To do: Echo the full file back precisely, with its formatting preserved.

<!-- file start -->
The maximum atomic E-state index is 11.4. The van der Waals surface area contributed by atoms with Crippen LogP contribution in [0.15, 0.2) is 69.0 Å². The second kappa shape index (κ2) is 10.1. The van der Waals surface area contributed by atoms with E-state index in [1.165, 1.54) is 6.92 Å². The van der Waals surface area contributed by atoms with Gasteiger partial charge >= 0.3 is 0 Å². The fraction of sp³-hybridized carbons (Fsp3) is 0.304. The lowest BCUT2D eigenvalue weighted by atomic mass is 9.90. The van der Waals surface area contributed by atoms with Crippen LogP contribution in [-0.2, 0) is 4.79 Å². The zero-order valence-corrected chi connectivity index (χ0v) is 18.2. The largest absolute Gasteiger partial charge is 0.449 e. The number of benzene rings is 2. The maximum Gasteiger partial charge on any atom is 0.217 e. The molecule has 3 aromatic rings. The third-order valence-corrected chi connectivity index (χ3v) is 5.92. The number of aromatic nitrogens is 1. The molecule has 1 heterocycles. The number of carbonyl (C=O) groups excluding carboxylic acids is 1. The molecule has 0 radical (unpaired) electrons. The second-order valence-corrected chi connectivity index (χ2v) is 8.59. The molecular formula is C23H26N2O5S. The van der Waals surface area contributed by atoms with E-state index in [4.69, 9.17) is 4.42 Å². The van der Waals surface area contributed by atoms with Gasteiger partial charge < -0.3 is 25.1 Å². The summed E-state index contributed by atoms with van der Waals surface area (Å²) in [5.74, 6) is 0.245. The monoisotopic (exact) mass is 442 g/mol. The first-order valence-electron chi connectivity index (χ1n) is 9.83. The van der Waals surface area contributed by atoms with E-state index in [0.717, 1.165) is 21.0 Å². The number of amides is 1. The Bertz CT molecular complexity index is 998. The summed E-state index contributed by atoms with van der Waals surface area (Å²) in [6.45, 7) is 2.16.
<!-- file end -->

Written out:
The maximum atomic E-state index is 11.4. The van der Waals surface area contributed by atoms with Crippen LogP contribution in [0.15, 0.2) is 69.0 Å². The second kappa shape index (κ2) is 10.1. The van der Waals surface area contributed by atoms with E-state index in [1.165, 1.54) is 6.92 Å². The van der Waals surface area contributed by atoms with Gasteiger partial charge >= 0.3 is 0 Å². The fraction of sp³-hybridized carbons (Fsp3) is 0.304. The lowest BCUT2D eigenvalue weighted by atomic mass is 9.90. The van der Waals surface area contributed by atoms with Crippen LogP contribution in [-0.2, 0) is 4.79 Å². The zero-order valence-corrected chi connectivity index (χ0v) is 18.2. The largest absolute Gasteiger partial charge is 0.449 e. The number of benzene rings is 2. The maximum Gasteiger partial charge on any atom is 0.217 e. The molecule has 3 aromatic rings. The third-order valence-corrected chi connectivity index (χ3v) is 5.92. The number of aromatic nitrogens is 1. The molecule has 1 heterocycles. The number of carbonyl (C=O) groups excluding carboxylic acids is 1. The molecule has 0 radical (unpaired) electrons. The second-order valence-corrected chi connectivity index (χ2v) is 8.59. The molecular formula is C23H26N2O5S. The van der Waals surface area contributed by atoms with E-state index in [4.69, 9.17) is 4.42 Å². The van der Waals surface area contributed by atoms with Gasteiger partial charge < -0.3 is 25.1 Å². The summed E-state index contributed by atoms with van der Waals surface area (Å²) in [5.74, 6) is 0.245. The monoisotopic (exact) mass is 442 g/mol. The first-order valence-electron chi connectivity index (χ1n) is 9.83. The van der Waals surface area contributed by atoms with E-state index in [0.717, 1.165) is 21.0 Å². The number of amides is 1. The Bertz CT molecular complexity index is 998. The summed E-state index contributed by atoms with van der Waals surface area (Å²) in [6.45, 7) is 2.16.